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 The Caverns themselves treat us to cave swallows that seem excited to share their home with us human outsiders, swooping, flying and chirping all over the natural cave entrance.  Inside the cave the boys learn about cave crickets, and LJ is quickly concerned of the possibility of these crickets being very lonely.  And of course we saw bats.  Many thousands of Brazilian free-tailed bats, which every evening escape the cool confines of the cave to join in mans' battle to eradicate mosquitoes from the natural world.  It was a long wait to see the exodus of flying fur balls, but we enjoyed the experience, particularly after having hiked down the same route they fly out each evening.  




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Albuquerque, NM 
    We went to the ABQ zoo, but those animals can't be included in our regional wildlife records.  What we do see, however, is a horny toad, or horned frog, depending on what part of Texas you hail from, I figure.  Like us, it was enjoying the cool climate 9,000' up in the Salida Mountains.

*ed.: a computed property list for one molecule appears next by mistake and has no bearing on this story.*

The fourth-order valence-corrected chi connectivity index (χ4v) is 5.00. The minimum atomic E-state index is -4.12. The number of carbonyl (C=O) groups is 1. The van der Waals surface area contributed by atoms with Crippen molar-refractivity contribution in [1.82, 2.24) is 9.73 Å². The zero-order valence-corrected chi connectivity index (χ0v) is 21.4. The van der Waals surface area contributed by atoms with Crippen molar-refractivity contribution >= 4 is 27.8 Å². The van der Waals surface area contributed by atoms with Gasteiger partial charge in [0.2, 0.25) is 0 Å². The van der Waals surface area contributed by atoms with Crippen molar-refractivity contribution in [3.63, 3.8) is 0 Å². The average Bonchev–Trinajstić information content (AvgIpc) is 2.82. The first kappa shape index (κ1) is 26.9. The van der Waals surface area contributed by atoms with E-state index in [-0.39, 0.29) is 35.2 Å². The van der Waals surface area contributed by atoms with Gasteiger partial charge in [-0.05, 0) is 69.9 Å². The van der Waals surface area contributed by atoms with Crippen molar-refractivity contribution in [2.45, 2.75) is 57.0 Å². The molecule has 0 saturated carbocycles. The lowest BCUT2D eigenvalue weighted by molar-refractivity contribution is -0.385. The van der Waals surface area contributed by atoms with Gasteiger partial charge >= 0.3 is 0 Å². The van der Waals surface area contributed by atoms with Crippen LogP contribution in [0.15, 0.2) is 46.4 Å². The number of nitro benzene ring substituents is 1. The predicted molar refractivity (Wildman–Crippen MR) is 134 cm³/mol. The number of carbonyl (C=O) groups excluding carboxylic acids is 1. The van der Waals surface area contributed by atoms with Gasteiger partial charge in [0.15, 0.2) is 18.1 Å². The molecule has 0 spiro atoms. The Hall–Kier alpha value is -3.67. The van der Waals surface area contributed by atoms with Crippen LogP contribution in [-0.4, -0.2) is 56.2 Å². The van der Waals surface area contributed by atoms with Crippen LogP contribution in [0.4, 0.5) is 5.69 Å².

South Colorado
     After visiting a small, but lovely zoo in Carlsbad, we learned of the pronghorn.  A small, gazelle like creature native to our very own country.  And capable of, get this, a speed that rivals the cheetah - running up to 70 mph.  And wouldn't luck have it that while driving up a small highway with the Rockies a stones throw to our left is the occasional pronghorn.  None outran the Excursion down the highway - probably too hot out - but we saw at least a dozen grazing or relaxing in the cattle pastures.  When I was finally able to get AJ to pull away from his Dragons movie and glimpse this creature, he said "Yeah, I see it" and turned back to the zombie screen.  There were many occasions where the movie was paused for our children to enjoy the world around them, even if only for 5 minute chunks.